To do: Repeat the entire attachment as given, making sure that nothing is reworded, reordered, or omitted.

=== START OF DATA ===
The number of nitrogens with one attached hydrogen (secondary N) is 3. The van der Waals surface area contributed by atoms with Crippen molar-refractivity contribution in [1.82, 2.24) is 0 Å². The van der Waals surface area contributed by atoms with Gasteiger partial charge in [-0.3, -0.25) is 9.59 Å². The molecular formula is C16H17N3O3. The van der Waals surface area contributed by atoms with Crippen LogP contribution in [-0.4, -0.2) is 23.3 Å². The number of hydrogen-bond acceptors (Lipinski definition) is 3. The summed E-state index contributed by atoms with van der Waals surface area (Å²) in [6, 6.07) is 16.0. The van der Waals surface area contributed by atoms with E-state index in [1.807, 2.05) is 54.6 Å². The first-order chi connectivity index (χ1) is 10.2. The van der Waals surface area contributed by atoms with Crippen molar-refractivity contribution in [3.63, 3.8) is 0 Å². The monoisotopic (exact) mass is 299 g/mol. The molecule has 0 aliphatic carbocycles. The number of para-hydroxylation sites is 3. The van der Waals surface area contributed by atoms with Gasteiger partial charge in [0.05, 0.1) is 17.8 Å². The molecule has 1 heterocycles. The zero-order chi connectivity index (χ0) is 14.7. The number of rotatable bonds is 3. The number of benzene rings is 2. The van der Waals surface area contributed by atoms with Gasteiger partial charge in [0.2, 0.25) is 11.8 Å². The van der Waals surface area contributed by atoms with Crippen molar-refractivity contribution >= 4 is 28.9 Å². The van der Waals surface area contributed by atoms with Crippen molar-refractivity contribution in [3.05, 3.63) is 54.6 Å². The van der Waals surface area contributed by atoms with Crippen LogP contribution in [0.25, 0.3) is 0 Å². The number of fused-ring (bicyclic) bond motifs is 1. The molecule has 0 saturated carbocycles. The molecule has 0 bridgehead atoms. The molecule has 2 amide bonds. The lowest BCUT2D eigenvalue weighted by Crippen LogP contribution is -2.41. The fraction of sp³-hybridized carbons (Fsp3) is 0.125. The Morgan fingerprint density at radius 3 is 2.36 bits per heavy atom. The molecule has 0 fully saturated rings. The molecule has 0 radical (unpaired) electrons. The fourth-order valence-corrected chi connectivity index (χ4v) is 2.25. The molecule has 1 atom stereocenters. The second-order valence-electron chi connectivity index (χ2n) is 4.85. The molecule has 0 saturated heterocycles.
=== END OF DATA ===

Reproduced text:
The number of nitrogens with one attached hydrogen (secondary N) is 3. The van der Waals surface area contributed by atoms with Crippen molar-refractivity contribution in [1.82, 2.24) is 0 Å². The van der Waals surface area contributed by atoms with Gasteiger partial charge in [-0.3, -0.25) is 9.59 Å². The molecular formula is C16H17N3O3. The van der Waals surface area contributed by atoms with Crippen LogP contribution in [-0.4, -0.2) is 23.3 Å². The number of hydrogen-bond acceptors (Lipinski definition) is 3. The summed E-state index contributed by atoms with van der Waals surface area (Å²) in [6, 6.07) is 16.0. The van der Waals surface area contributed by atoms with E-state index in [1.807, 2.05) is 54.6 Å². The first-order chi connectivity index (χ1) is 10.2. The van der Waals surface area contributed by atoms with Crippen molar-refractivity contribution in [3.63, 3.8) is 0 Å². The monoisotopic (exact) mass is 299 g/mol. The molecule has 0 aliphatic carbocycles. The number of para-hydroxylation sites is 3. The van der Waals surface area contributed by atoms with Gasteiger partial charge in [0.05, 0.1) is 17.8 Å². The molecule has 1 heterocycles. The zero-order chi connectivity index (χ0) is 14.7. The number of rotatable bonds is 3. The number of benzene rings is 2. The van der Waals surface area contributed by atoms with Gasteiger partial charge in [0.2, 0.25) is 11.8 Å². The van der Waals surface area contributed by atoms with Crippen molar-refractivity contribution >= 4 is 28.9 Å². The van der Waals surface area contributed by atoms with Crippen molar-refractivity contribution in [3.05, 3.63) is 54.6 Å². The van der Waals surface area contributed by atoms with Crippen LogP contribution in [0.25, 0.3) is 0 Å². The number of fused-ring (bicyclic) bond motifs is 1. The molecule has 0 saturated carbocycles. The molecule has 0 bridgehead atoms. The molecule has 2 amide bonds. The lowest BCUT2D eigenvalue weighted by Crippen LogP contribution is -2.41. The fraction of sp³-hybridized carbons (Fsp3) is 0.125. The Morgan fingerprint density at radius 3 is 2.36 bits per heavy atom. The molecule has 0 fully saturated rings. The molecule has 0 radical (unpaired) electrons. The fourth-order valence-corrected chi connectivity index (χ4v) is 2.25. The molecule has 1 atom stereocenters. The second-order valence-electron chi connectivity index (χ2n) is 4.85. The molecule has 0 saturated heterocycles.